George William Sydney Fitzpatrick (1884-1948): An Australian Public Relations ‘pioneer’

Damian John Gleeson


Public relations scholarship has only briefly mentioned George Fitzpatrick, an Australian industry pioneer. This paper – based largely on archival material, contemporary articles, and other published primary sources – seeks to redress this gap in PR historiography. It examines Fitzpatrick’s family background, business networks, and diverse career, which included PR and government lobbying activities at a time when publicity practice in Australia was thought to be confined to the film sector. From journalist origins, Fitzpatrick moved into consultancy and pro bono PR work on behalf of governments, business, and charitable organisations. His PR campaigns, grounded in research trips to America and Europe in the 1930s, reflected considerable understanding of the ‘science of persuasion’ to influence public opinion. Fitzpatrick’s strategies included editorial, direct mail, advertising, events, and lobbying. In 1946 Fitzpatrick faced sensational allegations concerning his gambling businesses, from which he does not appear to have recovered. This paper concludes that although Fitzpatrick’s reputation was strongly damaged, his earlier charitable and political campaigns encapsulated PR practices well prior to the professional PR era in Australia.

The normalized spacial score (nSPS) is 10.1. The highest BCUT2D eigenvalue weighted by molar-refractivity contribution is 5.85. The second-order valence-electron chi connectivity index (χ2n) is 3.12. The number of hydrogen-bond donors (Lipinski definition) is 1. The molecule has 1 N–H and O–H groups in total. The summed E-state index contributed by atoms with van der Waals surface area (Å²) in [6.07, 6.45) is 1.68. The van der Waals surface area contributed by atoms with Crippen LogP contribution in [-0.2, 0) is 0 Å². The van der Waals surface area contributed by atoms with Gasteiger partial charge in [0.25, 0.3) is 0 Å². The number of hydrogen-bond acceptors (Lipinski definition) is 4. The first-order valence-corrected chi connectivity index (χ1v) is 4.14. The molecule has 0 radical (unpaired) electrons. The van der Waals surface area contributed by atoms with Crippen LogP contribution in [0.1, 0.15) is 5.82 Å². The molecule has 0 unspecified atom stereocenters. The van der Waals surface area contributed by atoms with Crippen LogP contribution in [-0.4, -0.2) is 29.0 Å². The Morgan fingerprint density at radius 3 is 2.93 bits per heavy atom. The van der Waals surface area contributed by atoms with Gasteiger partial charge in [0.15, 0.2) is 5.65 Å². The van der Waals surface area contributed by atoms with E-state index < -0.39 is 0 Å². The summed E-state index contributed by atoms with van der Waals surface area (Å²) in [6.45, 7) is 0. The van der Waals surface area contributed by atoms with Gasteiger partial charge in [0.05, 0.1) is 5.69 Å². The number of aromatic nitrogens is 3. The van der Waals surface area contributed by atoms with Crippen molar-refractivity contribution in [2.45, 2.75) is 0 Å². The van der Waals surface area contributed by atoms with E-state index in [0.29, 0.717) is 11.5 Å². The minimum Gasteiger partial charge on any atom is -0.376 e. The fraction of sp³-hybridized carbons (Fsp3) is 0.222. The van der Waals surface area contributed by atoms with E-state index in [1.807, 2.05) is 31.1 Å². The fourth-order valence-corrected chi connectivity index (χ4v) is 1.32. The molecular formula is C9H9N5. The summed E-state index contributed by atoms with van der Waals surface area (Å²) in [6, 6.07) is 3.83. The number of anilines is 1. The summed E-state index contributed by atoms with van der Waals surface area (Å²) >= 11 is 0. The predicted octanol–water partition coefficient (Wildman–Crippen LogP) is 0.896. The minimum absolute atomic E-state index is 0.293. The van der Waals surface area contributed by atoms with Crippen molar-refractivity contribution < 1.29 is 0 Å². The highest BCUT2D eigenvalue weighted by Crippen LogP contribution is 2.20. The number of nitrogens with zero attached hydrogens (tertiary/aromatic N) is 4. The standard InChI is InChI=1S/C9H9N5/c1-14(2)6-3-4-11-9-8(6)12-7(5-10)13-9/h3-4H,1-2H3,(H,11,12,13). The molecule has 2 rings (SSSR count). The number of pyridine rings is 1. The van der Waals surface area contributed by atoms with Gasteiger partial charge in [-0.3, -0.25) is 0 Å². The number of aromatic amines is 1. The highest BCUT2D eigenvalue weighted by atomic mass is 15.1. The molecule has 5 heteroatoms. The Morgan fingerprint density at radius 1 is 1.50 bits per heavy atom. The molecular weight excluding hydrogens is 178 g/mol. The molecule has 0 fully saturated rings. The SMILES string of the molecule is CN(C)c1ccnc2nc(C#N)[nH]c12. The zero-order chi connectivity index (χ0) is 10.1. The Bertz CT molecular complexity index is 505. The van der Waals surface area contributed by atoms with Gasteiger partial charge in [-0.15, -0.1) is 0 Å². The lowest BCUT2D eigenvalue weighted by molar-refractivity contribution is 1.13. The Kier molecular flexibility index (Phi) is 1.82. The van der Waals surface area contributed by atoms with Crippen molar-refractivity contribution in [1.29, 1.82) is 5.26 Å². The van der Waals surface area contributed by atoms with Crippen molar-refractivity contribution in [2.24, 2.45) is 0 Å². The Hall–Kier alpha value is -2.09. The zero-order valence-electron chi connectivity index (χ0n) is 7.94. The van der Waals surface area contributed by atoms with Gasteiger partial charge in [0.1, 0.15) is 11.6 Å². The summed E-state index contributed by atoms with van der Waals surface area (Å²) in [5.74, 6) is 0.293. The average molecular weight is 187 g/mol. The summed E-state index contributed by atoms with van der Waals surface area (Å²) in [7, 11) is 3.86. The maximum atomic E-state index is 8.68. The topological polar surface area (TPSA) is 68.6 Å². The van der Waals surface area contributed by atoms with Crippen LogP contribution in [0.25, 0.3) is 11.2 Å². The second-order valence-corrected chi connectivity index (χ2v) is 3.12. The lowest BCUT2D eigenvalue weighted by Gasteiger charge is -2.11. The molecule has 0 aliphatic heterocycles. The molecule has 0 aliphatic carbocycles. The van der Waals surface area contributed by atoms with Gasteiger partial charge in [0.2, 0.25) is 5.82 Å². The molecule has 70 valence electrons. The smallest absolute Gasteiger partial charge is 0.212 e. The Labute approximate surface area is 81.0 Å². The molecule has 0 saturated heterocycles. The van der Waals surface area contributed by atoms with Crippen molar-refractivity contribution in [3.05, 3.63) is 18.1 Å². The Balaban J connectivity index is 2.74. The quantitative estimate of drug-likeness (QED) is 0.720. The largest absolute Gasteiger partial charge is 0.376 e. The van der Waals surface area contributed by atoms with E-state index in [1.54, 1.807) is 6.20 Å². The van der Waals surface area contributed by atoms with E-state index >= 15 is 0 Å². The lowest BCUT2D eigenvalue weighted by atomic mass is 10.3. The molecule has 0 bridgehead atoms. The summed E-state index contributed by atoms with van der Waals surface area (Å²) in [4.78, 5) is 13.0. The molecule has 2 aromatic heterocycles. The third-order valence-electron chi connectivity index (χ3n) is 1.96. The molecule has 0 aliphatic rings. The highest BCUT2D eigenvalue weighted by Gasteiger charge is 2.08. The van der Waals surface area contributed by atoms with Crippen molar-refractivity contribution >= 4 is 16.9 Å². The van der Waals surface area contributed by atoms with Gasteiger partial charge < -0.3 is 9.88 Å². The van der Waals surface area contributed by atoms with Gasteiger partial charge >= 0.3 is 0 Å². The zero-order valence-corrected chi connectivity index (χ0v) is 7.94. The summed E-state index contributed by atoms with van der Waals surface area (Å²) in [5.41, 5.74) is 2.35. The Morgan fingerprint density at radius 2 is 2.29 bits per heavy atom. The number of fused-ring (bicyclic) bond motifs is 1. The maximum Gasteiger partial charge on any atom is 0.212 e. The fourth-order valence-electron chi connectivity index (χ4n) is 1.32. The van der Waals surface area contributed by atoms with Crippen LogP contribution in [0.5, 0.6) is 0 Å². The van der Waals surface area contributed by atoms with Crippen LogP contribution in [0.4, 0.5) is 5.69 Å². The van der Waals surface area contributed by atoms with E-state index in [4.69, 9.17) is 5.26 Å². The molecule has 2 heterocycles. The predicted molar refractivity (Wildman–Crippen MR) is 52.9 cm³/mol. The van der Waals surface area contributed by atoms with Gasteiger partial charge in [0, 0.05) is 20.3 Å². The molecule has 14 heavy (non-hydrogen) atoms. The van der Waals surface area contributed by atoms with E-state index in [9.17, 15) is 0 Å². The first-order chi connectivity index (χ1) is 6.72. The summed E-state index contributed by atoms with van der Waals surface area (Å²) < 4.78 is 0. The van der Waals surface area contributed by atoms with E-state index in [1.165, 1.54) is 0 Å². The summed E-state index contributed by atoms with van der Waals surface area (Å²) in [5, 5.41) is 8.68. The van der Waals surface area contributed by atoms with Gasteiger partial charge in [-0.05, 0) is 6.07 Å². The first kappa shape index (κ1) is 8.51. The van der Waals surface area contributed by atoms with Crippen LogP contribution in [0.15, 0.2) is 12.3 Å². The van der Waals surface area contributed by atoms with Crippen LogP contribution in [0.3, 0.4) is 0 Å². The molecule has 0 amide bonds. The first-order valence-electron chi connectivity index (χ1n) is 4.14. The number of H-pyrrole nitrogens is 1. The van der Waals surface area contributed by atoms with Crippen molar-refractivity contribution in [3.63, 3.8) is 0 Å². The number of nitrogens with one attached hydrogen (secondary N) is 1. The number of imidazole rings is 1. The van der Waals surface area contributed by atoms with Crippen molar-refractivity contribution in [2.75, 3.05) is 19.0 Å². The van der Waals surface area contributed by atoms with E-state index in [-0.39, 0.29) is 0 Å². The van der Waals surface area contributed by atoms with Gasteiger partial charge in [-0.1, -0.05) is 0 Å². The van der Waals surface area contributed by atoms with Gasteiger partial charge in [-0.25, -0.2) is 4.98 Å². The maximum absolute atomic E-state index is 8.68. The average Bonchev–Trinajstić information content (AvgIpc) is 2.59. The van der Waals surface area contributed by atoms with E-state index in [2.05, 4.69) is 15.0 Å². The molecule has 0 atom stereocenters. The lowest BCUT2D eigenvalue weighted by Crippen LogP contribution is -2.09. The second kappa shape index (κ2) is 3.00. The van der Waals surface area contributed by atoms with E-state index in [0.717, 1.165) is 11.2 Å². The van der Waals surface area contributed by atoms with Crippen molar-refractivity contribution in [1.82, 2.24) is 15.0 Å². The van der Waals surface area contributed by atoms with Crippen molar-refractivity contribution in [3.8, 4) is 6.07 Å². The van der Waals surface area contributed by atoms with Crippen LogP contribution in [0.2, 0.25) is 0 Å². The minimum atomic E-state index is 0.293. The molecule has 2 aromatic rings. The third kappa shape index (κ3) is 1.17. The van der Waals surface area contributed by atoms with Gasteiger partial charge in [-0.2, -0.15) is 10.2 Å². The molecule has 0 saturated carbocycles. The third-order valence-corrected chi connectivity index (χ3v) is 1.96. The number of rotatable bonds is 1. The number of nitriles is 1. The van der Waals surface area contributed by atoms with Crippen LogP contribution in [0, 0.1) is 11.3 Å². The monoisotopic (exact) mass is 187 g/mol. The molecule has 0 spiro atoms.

Gambling; Government; Lobbying; Public Relations

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The University of Newcastle
ISSN - 1839-8227